By now, most of us know the internet can be exploited by people with dishonest intentions. Yet our awareness of cyber criminals hasn’t slowed them down: In 2022, over 56,000 Canadians were victimized by fraud, costing $530 million.
Phishing scams, whereby criminals try to trick you into providing personal details and data such as account passwords, remain stubbornly pervasive. “The attacker’s end goal is to use your information for their financial gain,” says Nickkisha Farrell-Myles, an IT security specialist at AMA.
What do Albertans need to know about phishing scams?
They’re not only done by email. Scammers also try to get people to click on links in text messages, and through messages on social media platforms like WhatsApp and Instagram. Phone scams, too, are still a problem. Criminals can make it look like they’re calling from a legitimate organization, and they often try to create a sense of urgency, playing on your emotions. They want you to panic and quickly provide personal details without thinking about it.
Has the COVID-19 pandemic had an impact?
We’re seeing more scammers impersonating government agencies, such as Alberta Health and the Canada Revenue Agency. They might claim you’ve been exposed to COVID-19 or that your test results are ready. Out of concern, you’re more likely to click on a link to learn more. Although CRA scams aren’t new, many more Canadians now receive various government benefits, and criminals are trying to take advantage of people’s unfamiliarity with the system.
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How can I guard against phishing?
Be very skeptical about all unexpected contact attempts. Reputable organizations don’t ask you to “confirm” personal details via email or direct message. Look closely for clues like spelling or grammar errors, disguised links and email addresses that don’t seem quite right.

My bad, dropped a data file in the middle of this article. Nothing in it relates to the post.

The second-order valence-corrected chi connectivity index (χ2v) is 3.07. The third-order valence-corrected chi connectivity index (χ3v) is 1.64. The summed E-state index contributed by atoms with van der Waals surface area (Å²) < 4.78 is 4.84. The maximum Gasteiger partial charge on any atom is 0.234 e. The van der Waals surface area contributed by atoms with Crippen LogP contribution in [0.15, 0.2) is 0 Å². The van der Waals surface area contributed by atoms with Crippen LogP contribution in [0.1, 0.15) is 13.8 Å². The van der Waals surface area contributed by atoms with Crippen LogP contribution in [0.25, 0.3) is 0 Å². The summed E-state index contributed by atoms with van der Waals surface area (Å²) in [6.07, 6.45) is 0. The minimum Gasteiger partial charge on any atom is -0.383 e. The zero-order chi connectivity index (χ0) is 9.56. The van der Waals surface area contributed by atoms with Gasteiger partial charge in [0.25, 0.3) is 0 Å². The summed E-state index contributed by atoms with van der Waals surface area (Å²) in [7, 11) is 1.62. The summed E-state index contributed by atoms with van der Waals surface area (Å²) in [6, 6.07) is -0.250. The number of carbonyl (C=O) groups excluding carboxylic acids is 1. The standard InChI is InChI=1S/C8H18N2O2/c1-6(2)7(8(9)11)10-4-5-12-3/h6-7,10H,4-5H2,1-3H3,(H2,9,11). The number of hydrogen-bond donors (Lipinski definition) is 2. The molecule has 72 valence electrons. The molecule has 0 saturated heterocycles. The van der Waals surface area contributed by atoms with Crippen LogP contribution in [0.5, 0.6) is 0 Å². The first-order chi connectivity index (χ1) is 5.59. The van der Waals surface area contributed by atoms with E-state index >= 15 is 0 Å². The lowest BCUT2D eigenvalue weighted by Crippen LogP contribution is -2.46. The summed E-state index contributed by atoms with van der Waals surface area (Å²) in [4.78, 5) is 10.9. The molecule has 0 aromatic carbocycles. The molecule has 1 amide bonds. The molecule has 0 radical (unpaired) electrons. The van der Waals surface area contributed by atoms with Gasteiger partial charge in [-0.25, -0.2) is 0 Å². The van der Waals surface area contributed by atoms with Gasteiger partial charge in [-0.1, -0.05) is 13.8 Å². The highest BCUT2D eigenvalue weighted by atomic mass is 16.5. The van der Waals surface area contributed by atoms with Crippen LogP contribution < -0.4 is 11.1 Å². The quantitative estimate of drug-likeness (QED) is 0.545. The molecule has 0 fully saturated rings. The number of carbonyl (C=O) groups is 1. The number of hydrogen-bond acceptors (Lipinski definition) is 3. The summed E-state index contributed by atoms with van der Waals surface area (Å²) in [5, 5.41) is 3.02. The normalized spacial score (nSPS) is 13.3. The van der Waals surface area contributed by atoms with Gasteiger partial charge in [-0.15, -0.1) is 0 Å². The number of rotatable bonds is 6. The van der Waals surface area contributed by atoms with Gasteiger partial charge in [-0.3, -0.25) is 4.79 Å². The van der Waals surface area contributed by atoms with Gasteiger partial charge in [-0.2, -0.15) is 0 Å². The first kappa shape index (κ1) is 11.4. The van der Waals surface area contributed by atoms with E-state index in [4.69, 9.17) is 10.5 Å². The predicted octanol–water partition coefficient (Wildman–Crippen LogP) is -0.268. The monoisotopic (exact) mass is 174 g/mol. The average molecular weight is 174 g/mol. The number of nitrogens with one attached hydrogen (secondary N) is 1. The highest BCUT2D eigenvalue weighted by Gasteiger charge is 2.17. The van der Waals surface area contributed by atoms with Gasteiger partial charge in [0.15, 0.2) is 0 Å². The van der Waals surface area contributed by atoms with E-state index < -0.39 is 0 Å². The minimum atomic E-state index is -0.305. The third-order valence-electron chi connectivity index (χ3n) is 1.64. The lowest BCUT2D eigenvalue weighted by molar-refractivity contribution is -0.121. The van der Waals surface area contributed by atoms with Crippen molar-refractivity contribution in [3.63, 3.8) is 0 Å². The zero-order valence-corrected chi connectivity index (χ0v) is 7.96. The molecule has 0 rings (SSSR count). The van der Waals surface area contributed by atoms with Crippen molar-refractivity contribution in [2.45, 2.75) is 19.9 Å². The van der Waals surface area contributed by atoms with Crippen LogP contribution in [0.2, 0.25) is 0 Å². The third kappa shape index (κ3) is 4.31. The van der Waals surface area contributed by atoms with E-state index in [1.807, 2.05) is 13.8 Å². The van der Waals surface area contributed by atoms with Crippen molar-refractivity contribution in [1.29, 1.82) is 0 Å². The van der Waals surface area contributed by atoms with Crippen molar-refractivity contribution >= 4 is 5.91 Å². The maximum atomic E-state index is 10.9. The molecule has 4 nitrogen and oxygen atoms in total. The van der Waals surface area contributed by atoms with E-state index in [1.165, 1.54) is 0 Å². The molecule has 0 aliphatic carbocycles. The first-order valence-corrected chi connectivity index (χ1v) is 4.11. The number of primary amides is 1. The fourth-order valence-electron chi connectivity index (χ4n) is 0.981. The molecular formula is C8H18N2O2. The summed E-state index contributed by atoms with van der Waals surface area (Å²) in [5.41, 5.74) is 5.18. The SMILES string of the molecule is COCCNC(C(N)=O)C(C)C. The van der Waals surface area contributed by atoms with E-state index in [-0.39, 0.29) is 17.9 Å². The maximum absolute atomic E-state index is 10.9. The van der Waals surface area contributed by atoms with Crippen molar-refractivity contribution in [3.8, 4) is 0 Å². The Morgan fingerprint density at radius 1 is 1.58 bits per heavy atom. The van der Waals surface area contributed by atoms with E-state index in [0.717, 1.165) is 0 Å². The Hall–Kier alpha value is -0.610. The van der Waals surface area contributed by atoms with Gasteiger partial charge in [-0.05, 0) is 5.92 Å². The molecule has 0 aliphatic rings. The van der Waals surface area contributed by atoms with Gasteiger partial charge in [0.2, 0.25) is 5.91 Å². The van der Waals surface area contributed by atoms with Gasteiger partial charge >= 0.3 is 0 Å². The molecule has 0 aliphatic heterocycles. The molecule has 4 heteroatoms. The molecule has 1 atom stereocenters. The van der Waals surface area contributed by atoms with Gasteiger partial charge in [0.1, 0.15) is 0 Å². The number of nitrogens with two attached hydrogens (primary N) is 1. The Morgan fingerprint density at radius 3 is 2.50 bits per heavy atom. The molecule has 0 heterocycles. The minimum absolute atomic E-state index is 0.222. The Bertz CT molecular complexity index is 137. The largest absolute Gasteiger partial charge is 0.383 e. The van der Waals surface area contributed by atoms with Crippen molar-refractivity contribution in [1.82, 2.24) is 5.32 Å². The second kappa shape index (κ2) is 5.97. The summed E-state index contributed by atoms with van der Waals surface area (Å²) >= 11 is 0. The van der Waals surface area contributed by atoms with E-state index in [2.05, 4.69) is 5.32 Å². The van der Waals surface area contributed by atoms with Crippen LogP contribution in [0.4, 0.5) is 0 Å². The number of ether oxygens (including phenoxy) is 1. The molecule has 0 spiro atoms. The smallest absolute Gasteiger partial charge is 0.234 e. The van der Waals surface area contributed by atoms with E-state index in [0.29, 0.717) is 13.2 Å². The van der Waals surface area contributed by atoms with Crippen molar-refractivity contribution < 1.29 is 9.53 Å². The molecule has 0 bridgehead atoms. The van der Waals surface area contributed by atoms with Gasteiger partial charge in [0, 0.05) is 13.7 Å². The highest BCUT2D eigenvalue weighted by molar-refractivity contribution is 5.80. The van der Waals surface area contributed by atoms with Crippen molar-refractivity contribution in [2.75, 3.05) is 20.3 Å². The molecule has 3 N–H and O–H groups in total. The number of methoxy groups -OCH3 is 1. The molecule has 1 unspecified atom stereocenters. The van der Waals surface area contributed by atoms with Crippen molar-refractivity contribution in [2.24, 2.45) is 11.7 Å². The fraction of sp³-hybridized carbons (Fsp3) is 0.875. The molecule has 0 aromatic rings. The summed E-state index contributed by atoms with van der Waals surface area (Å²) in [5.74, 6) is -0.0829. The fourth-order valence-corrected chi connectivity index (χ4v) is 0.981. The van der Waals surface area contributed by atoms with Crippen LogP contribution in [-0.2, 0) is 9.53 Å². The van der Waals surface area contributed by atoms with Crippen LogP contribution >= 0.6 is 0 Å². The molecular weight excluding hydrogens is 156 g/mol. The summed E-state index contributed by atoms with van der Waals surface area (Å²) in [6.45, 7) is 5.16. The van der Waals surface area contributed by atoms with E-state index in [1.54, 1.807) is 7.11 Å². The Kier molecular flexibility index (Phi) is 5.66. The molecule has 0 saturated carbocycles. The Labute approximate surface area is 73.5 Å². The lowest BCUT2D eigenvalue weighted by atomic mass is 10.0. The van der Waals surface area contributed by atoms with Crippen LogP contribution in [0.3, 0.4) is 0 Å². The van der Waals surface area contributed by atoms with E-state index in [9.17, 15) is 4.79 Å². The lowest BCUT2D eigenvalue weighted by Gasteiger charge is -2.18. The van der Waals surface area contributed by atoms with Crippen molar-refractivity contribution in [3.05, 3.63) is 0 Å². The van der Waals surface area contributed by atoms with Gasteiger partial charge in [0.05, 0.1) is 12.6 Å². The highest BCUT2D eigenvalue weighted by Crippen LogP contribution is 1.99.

What are some easy ways to keep online information secure?
Be careful about what you post to social media—especially when responding to “20 Questions”-style viral challenges. Sharing your mother’s maiden name or the name of a pet, or even something innocuous like the make of your first car, could help scammers get past screening or password-reset questions to access your accounts. For high-stakes accounts, like those for your email and online banking, enable multi-factor authentication as an extra layer of protection: The site will not only require your password, but also a second piece of information that only you have access to, such as a code that’s sent to your phone.
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What if my information has been compromised?
Your first response should be to protect yourself from further risk. If your financial details have been compromised, call your banks, credit card companies and Equifax and TransUnion credit bureaus, so they can flag your accounts and scrutinize suspicious transactions. Then contact the police and the Canadian Anti-Fraud Centre, to help them track fraud attempts locally and nationally. Reporting is not only the first step to getting your life back on track, it can also help ensure others aren’t victimized in the future. Above all, don’t be embarrassed if you’ve been scammed; it truly can happen to anyone.
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